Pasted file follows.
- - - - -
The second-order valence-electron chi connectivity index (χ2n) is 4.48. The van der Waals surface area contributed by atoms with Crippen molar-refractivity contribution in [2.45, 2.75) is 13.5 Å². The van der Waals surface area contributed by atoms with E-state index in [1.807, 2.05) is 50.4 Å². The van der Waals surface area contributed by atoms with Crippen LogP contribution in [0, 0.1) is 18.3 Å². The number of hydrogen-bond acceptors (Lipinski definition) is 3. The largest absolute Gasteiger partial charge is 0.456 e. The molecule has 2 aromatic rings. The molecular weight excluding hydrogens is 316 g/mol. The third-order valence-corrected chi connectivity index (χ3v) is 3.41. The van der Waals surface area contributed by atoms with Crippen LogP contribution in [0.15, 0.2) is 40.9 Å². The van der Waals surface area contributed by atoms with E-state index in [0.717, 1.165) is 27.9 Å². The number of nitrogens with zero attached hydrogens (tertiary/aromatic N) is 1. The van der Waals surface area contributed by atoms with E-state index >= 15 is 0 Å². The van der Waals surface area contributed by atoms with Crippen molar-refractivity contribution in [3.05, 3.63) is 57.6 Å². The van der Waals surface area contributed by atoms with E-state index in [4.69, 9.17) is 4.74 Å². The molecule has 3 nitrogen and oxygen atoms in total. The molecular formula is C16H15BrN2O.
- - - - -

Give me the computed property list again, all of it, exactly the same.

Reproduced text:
The second-order valence-electron chi connectivity index (χ2n) is 4.48. The van der Waals surface area contributed by atoms with Crippen molar-refractivity contribution in [2.45, 2.75) is 13.5 Å². The van der Waals surface area contributed by atoms with E-state index in [1.807, 2.05) is 50.4 Å². The van der Waals surface area contributed by atoms with Crippen LogP contribution in [0, 0.1) is 18.3 Å². The number of hydrogen-bond acceptors (Lipinski definition) is 3. The largest absolute Gasteiger partial charge is 0.456 e. The molecule has 2 aromatic rings. The molecular weight excluding hydrogens is 316 g/mol. The third-order valence-corrected chi connectivity index (χ3v) is 3.41. The van der Waals surface area contributed by atoms with Crippen LogP contribution in [0.15, 0.2) is 40.9 Å². The van der Waals surface area contributed by atoms with E-state index in [0.717, 1.165) is 27.9 Å². The number of nitrogens with zero attached hydrogens (tertiary/aromatic N) is 1. The van der Waals surface area contributed by atoms with E-state index >= 15 is 0 Å². The van der Waals surface area contributed by atoms with Crippen molar-refractivity contribution in [3.05, 3.63) is 57.6 Å². The van der Waals surface area contributed by atoms with E-state index in [4.69, 9.17) is 4.74 Å². The molecule has 3 nitrogen and oxygen atoms in total. The molecular formula is C16H15BrN2O.